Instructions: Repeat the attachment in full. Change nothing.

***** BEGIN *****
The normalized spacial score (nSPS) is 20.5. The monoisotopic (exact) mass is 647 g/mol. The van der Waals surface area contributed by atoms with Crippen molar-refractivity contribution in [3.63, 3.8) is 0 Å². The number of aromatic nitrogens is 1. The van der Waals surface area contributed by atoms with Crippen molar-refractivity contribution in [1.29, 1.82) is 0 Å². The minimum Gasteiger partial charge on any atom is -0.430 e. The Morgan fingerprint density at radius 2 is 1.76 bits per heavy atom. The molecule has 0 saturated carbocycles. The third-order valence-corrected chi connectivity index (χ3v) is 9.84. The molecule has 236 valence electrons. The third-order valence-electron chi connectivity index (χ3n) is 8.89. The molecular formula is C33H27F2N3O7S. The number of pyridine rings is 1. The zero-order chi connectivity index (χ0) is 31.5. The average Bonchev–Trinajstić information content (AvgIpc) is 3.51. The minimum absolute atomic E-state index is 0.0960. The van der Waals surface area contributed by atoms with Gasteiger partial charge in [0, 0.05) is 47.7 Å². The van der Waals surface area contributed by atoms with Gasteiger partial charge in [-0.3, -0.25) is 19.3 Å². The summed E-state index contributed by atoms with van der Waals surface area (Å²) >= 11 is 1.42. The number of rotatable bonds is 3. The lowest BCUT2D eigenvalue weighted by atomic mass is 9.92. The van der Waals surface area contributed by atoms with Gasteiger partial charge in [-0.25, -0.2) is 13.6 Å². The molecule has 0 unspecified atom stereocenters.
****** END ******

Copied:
The normalized spacial score (nSPS) is 20.5. The monoisotopic (exact) mass is 647 g/mol. The van der Waals surface area contributed by atoms with Crippen molar-refractivity contribution in [3.63, 3.8) is 0 Å². The number of aromatic nitrogens is 1. The van der Waals surface area contributed by atoms with Crippen molar-refractivity contribution in [1.29, 1.82) is 0 Å². The minimum Gasteiger partial charge on any atom is -0.430 e. The Morgan fingerprint density at radius 2 is 1.76 bits per heavy atom. The molecule has 0 saturated carbocycles. The third-order valence-corrected chi connectivity index (χ3v) is 9.84. The molecule has 236 valence electrons. The third-order valence-electron chi connectivity index (χ3n) is 8.89. The molecular formula is C33H27F2N3O7S. The number of pyridine rings is 1. The zero-order chi connectivity index (χ0) is 31.5. The average Bonchev–Trinajstić information content (AvgIpc) is 3.51. The minimum absolute atomic E-state index is 0.0960. The van der Waals surface area contributed by atoms with Gasteiger partial charge in [0, 0.05) is 47.7 Å². The van der Waals surface area contributed by atoms with Gasteiger partial charge in [-0.3, -0.25) is 19.3 Å². The summed E-state index contributed by atoms with van der Waals surface area (Å²) >= 11 is 1.42. The number of rotatable bonds is 3. The lowest BCUT2D eigenvalue weighted by atomic mass is 9.92. The van der Waals surface area contributed by atoms with Gasteiger partial charge in [-0.25, -0.2) is 13.6 Å². The molecule has 0 unspecified atom stereocenters.